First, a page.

FOR most regions of the WA grainbelt, unexpected early spring rainfall will only buy another week or two until more rain is needed to avoid a sharp drop in grain yield potential.
The Department of Primary Industries and Regional Development map of stored moisture for WA shows that the bulk of the grainbelt has run out of, or will soon run out of, stored moisture.
According to the Grain Industry Associations of Western Australia's (GIWA) September Crop Report, with the weather warming up and crops at peak water use, more rain is urgently needed to avoid crops crashing and not achieving current grain yield potential.
Report author Michael Lamond said the next two weeks would largely determine the final outcome for the year.
"Crops on heavier soils and in the lower rainfall regions are showing signs of moisture stress now, while the majority of the grainbelt could hang on for a week or two before grain yield potential falls away," Mr Lamond said.
"Total grain production for the State is estimated to be 2.5 per cent less than last month, but if no significant rain falls in the next two weeks, the decrease in tonnage could exceed 10 per cent from current estimates.
"In contrast to the majority of the grainbelt, the western rim of the grainbelt, fanning out to the western great southern regions is in very good shape, and most of these areas are on track for average to above-average grain yields."
The area west of the Albany Highway is in particularly good shape and barring frosts events in the next month, will pull in large tonnages.
The season is looking like an early finish for most of WA, with canola and barley harvesting projected to start a week or two earlier than normal in the low rainfall regions.
"In an early start to the hay harvest, hay crops are being knocked down now to avoid colour loss due to moisture stress in the lower rainfall regions," Mr Lamond said.
"It has been a low disease and insect pressure year, except for budworm in the north of the State."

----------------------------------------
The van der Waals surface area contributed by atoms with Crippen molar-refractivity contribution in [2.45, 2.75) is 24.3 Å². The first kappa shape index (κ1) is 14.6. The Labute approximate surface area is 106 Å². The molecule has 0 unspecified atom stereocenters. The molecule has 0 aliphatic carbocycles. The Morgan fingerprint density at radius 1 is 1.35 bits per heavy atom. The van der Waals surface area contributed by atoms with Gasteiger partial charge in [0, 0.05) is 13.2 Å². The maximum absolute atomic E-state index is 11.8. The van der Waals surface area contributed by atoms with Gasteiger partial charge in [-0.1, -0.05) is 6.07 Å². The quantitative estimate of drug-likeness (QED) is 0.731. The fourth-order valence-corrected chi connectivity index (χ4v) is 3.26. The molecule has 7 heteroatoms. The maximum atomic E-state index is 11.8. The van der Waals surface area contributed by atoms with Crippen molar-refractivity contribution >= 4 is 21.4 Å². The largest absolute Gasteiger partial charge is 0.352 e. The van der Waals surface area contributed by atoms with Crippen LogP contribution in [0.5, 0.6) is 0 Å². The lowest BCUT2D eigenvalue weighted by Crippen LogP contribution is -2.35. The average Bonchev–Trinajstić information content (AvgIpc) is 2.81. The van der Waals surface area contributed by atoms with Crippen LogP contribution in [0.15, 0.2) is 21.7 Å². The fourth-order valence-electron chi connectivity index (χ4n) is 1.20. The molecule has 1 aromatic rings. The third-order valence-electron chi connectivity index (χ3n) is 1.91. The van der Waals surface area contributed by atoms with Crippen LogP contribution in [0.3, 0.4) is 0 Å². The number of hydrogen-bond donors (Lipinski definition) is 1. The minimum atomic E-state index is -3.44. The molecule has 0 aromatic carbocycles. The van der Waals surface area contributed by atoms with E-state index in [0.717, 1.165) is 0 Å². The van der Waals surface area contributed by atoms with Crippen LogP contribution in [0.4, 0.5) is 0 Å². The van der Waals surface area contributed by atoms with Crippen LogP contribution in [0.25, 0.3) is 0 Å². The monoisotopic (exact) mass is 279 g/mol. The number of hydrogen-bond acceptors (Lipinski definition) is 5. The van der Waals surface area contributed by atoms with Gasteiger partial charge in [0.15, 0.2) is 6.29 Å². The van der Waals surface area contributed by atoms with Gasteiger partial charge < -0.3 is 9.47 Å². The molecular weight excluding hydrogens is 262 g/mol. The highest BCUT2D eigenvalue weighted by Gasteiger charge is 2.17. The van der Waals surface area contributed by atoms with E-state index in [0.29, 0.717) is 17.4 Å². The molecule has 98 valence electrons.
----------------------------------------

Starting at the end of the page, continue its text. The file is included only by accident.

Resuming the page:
The majority of the Geraldton zone is still in good shape thanks to some useful falls of rain in August, coupled with mild spring temperatures.
Mr Lamond said there have been the usual occasional hot days with wind, although not for extended periods of time.
"The crops are relatively early and grain fill is well underway," he said.
"Some potential has been lost on the heavy soils in the east and grain yields will vary depending on where the summer rain fell.
"The extended flowering time for both lupins and canola is likely to result in some good grain yields."
In Kwinana North Midlands, the outlook for harvest across the region is below average, with the majority of the traditional barley belt in the area now expected to be well down on average yields.
However in Kwinana South, the higher rainfall regions of the zone are now average to above average for all crops, with the decent sized area hugging the coast closer than normal and the rainfall dropping off very quickly moving east.
For Kwinana North West, there are some excellent cereal crops with well over two tonne per hectare potential where there was summer rain, however the grain yield potential drops off very quickly to the north and east of this strip, with some crops in heavy country still nearly bare.
Mr Lamond said for Albany West, rainfall over the past two weeks of between 30 to 40 millimetre for most of the region has been perfect for crops and the whole zone west of the Albany Highway is set up now for a very good year.
"Crops have picked up east of the Albany Highway as well and with a few more rains will have average to above-average grain yield potential," he said.
"Most cereals are out in head and there have been no significant frost events so far.
"The cereals are more advanced than they have been for several years and with little waterlogging during winter and disease light on, growers are expecting some good tonnages to come in and looking forward to harvest."
For Albany South, the season has turned around over the past month, the catalyst being the good dump of rain in early August that helped to even up paddocks from the very patchy start.
However in Albany East, the hopes of an above-average year for most is now fading except for growers who received more than 20mm of rain in the past few weeks.
Mr Lamond said in general for the Esperance zone, most growers were expecting average to good grain yields for all crops.
"Some potential has come off the very good strip in the west of the zone, and the northern areas have not picked up from where they have been all year," he said.
"Areas in the remainder of the zone that were a bit light on for rain that picked up good falls in August will mostly be average, particularly on the sandplain soils."
Overall, it is too early to make a call on grain quality, however without some decent falls of rain in September, cereal screenings could be up about 2019 levels in regions with lower than average growing season rainfall.